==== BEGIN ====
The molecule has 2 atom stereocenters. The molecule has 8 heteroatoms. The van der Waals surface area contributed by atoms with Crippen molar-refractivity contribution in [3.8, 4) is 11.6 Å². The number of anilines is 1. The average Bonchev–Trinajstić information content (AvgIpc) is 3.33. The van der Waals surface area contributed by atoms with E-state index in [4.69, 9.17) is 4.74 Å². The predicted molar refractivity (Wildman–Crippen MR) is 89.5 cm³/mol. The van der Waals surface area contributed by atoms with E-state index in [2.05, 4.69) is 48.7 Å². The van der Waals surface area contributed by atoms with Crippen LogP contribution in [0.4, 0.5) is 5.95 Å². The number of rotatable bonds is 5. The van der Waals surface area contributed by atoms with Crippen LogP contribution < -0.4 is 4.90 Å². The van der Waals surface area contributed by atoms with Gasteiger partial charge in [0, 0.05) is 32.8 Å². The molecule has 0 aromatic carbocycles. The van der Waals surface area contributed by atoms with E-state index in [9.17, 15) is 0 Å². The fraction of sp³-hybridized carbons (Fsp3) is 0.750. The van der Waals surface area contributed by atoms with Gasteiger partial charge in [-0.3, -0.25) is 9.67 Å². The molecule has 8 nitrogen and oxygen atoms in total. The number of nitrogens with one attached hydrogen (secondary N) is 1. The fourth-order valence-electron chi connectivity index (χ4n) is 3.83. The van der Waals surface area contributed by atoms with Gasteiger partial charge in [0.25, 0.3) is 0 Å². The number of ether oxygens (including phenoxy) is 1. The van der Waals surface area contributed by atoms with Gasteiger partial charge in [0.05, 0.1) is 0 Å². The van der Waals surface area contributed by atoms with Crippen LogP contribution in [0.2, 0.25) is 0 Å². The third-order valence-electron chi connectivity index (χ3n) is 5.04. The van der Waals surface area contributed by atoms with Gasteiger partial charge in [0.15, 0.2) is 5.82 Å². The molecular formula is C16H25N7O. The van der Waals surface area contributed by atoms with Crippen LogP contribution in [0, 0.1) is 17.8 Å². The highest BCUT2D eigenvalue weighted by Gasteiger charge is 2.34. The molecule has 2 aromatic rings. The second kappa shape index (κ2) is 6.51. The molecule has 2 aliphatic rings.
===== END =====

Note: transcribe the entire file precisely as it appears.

The molecule has 2 atom stereocenters. The molecule has 8 heteroatoms. The van der Waals surface area contributed by atoms with Crippen molar-refractivity contribution in [3.8, 4) is 11.6 Å². The number of anilines is 1. The average Bonchev–Trinajstić information content (AvgIpc) is 3.33. The van der Waals surface area contributed by atoms with E-state index in [4.69, 9.17) is 4.74 Å². The predicted molar refractivity (Wildman–Crippen MR) is 89.5 cm³/mol. The van der Waals surface area contributed by atoms with E-state index in [2.05, 4.69) is 48.7 Å². The van der Waals surface area contributed by atoms with Crippen LogP contribution in [0.4, 0.5) is 5.95 Å². The number of rotatable bonds is 5. The van der Waals surface area contributed by atoms with Crippen LogP contribution < -0.4 is 4.90 Å². The van der Waals surface area contributed by atoms with Gasteiger partial charge in [0, 0.05) is 32.8 Å². The molecule has 0 aromatic carbocycles. The van der Waals surface area contributed by atoms with E-state index in [9.17, 15) is 0 Å². The fraction of sp³-hybridized carbons (Fsp3) is 0.750. The van der Waals surface area contributed by atoms with Gasteiger partial charge in [-0.3, -0.25) is 9.67 Å². The molecule has 8 nitrogen and oxygen atoms in total. The number of nitrogens with one attached hydrogen (secondary N) is 1. The fourth-order valence-electron chi connectivity index (χ4n) is 3.83. The van der Waals surface area contributed by atoms with Gasteiger partial charge in [0.25, 0.3) is 0 Å². The number of ether oxygens (including phenoxy) is 1. The van der Waals surface area contributed by atoms with Gasteiger partial charge in [0.05, 0.1) is 0 Å². The van der Waals surface area contributed by atoms with Crippen LogP contribution in [0.2, 0.25) is 0 Å². The third-order valence-electron chi connectivity index (χ3n) is 5.04. The van der Waals surface area contributed by atoms with Gasteiger partial charge in [0.15, 0.2) is 5.82 Å². The molecular formula is C16H25N7O. The van der Waals surface area contributed by atoms with Crippen LogP contribution in [0, 0.1) is 17.8 Å². The highest BCUT2D eigenvalue weighted by Gasteiger charge is 2.34. The molecule has 2 aromatic rings. The second kappa shape index (κ2) is 6.51. The molecule has 2 aliphatic rings.